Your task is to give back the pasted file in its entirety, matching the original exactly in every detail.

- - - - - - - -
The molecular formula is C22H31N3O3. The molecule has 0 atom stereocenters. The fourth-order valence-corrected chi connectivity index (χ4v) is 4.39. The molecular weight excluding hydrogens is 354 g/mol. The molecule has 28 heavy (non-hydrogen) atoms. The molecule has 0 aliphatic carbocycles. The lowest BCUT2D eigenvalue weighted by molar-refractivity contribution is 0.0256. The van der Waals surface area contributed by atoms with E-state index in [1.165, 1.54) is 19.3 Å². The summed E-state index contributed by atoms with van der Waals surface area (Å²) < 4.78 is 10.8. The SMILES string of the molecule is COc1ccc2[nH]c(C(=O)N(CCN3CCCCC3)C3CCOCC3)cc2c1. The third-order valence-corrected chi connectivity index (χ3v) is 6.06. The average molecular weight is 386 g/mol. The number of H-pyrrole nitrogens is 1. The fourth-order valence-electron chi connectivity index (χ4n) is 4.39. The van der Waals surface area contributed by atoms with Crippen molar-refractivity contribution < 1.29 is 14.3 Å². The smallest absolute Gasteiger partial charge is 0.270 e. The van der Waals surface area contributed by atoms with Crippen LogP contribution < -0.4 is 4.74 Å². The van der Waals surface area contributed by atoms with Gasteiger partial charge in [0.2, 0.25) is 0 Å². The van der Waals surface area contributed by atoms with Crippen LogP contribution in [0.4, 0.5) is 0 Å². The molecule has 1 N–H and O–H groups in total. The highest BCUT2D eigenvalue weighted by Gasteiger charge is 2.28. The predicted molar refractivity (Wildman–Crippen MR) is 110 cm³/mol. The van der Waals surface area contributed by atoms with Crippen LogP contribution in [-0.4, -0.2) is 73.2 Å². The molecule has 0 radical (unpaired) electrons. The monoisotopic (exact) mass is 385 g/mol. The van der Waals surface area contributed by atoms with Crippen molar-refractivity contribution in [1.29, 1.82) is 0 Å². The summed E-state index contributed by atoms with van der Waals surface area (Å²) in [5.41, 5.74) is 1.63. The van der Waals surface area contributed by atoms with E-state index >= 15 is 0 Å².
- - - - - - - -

The molecular formula is C22H31N3O3. The molecule has 0 atom stereocenters. The fourth-order valence-corrected chi connectivity index (χ4v) is 4.39. The molecular weight excluding hydrogens is 354 g/mol. The molecule has 28 heavy (non-hydrogen) atoms. The molecule has 0 aliphatic carbocycles. The lowest BCUT2D eigenvalue weighted by molar-refractivity contribution is 0.0256. The van der Waals surface area contributed by atoms with E-state index in [1.165, 1.54) is 19.3 Å². The summed E-state index contributed by atoms with van der Waals surface area (Å²) < 4.78 is 10.8. The SMILES string of the molecule is COc1ccc2[nH]c(C(=O)N(CCN3CCCCC3)C3CCOCC3)cc2c1. The third-order valence-corrected chi connectivity index (χ3v) is 6.06. The average molecular weight is 386 g/mol. The number of H-pyrrole nitrogens is 1. The fourth-order valence-electron chi connectivity index (χ4n) is 4.39. The van der Waals surface area contributed by atoms with Crippen molar-refractivity contribution < 1.29 is 14.3 Å². The smallest absolute Gasteiger partial charge is 0.270 e. The van der Waals surface area contributed by atoms with Crippen LogP contribution < -0.4 is 4.74 Å². The van der Waals surface area contributed by atoms with Gasteiger partial charge in [0.2, 0.25) is 0 Å². The van der Waals surface area contributed by atoms with Crippen LogP contribution in [0.4, 0.5) is 0 Å². The molecule has 1 N–H and O–H groups in total. The highest BCUT2D eigenvalue weighted by Gasteiger charge is 2.28. The predicted molar refractivity (Wildman–Crippen MR) is 110 cm³/mol. The van der Waals surface area contributed by atoms with Crippen LogP contribution in [-0.4, -0.2) is 73.2 Å². The molecule has 0 radical (unpaired) electrons. The monoisotopic (exact) mass is 385 g/mol. The van der Waals surface area contributed by atoms with Crippen molar-refractivity contribution in [1.29, 1.82) is 0 Å². The summed E-state index contributed by atoms with van der Waals surface area (Å²) in [5.41, 5.74) is 1.63. The van der Waals surface area contributed by atoms with E-state index >= 15 is 0 Å².